The power of 'pluribus' plays

cam-mini1.jpgJoe Ngo ​and Brooke Ishibashi in "Cambodian Rock Band." Photo: ​Tania Thompson/SCR.


The family unit used to be the lodestone for serious American playwrights. Yet judging from recent offerings in LA, those who run America's theaters increasingly want plays involving larger social groups, with at least some visible roots outside America. They want writers who'll explore how and why these characters arrived in America, how they fit or don't fit into the national culture.

These plays can still revolve around a focal point of one particular family, but a wider context raises the stakes, in an era when immigration and assimilation issues are on the front burner.

Take the premiere of "Cambodian Rock Band," at South Coast Repertory. Lauren Yee's play is about a man who fled the Khmer Rouge in the '70s and managed to surface in Massachusetts. There, he raised an American daughter - all grown up in 2008 -- who has returned to her father's previous country in order to help prosecute a Khmer Rouge prison commandant. Little does she know about her father's personal connection to this war criminal.

It sounds grim, and parts of it are indeed bleak. But the title is our big clue about how Yee manages to make this play lively in the face of death, joyful in the face of profound sorrow.

In a flashback to 1975 in Phnom Penh, the script focuses on the teenagers in an American-influenced rock band -- including the future Massachusetts father, just before the Khmer Rouge took charge and enforced an ideology that forbade such Western lures as rock music. This emphasis on the band requires a cast who can credibly perform cover versions of early-'70s Cambodian pop (and more recent but similarly inspired compositions by the LA-based band Dengue Fever) and then also portray themselves or other characters in 1978 and 2008.

Under the direction of Chay Yew, Joe Ngo does a remarkable double turn, toggling between the younger would-be rock star and the middle-aged immigrant and dad (Ngo appears to be the only cast member who is actually descended from parents who fled the Khmer Rouge). Daisuke Tsuji also plays only one role, the Khmer Rouge prison commandant, but he doesn't have to age in it. Although the real-life commandant on whom the role is based is still alive, in a Cambodian prison, Yee allows this character to stay young, cynically observing the events from a distance, in a style akin to the use of the emcee in "Cabaret."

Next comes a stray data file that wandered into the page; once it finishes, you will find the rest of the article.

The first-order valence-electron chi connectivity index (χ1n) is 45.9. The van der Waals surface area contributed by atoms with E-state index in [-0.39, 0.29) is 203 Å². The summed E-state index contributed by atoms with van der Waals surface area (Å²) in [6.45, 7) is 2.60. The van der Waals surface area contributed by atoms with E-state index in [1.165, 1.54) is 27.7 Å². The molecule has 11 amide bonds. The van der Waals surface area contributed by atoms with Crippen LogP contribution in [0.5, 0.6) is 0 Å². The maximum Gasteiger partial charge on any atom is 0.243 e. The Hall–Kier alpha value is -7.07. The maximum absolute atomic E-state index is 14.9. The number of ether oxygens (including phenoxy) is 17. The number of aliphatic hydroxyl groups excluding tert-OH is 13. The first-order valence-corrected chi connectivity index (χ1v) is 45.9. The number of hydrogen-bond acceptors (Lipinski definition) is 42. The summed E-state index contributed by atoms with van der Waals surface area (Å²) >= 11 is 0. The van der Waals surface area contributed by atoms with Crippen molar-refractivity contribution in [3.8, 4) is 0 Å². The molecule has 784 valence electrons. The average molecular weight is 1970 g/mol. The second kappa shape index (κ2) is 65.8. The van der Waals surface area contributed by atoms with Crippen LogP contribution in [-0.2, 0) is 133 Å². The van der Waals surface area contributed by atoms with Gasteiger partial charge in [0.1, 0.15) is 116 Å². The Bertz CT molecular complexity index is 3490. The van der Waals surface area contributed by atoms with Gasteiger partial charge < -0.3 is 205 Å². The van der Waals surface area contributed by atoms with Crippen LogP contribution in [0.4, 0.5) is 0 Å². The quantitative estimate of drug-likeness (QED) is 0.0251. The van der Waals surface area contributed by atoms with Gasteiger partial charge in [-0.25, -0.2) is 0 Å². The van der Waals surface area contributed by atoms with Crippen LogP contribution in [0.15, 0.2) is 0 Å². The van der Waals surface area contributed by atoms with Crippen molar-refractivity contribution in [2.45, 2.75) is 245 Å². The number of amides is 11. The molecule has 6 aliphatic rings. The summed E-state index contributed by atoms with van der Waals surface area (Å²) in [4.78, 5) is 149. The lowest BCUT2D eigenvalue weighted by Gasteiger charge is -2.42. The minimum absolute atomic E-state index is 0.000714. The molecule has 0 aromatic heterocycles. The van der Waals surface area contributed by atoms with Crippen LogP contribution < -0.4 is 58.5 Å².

Nevertheless, with the valuable assistance of the musical stylings that managed to survive the Khmer Rouge, the play doesn't seem cynical, nor does it even seem sentimental. It feels vibrantly alive. It's much better than "King of the Yees," by the same playwright, which Center Theatre Group produced at the Kirk Douglas Theatre last year. Someday I want to see "Cambodian Rock Band" produced alongside "Harmony," the underrated Barry Manilow musical - which CTG presented at the Ahmanson Theatre in 2014. It's about a pop group who faced the German Holocaust.

None of "Cambodian Rock Band" is set in the United States, but "Allegiance," the musical based on the incarceration of Japanese Americans in remote camps during World War II, is set entirely in the U.S. Of course, American residency and roots weren't enough to provide safety and security for the play's characters. In the early '40s, even Japanese Americans who had never set foot in Japan were regarded as potentially dangerous enemies and lost their homes and freedoms as a result.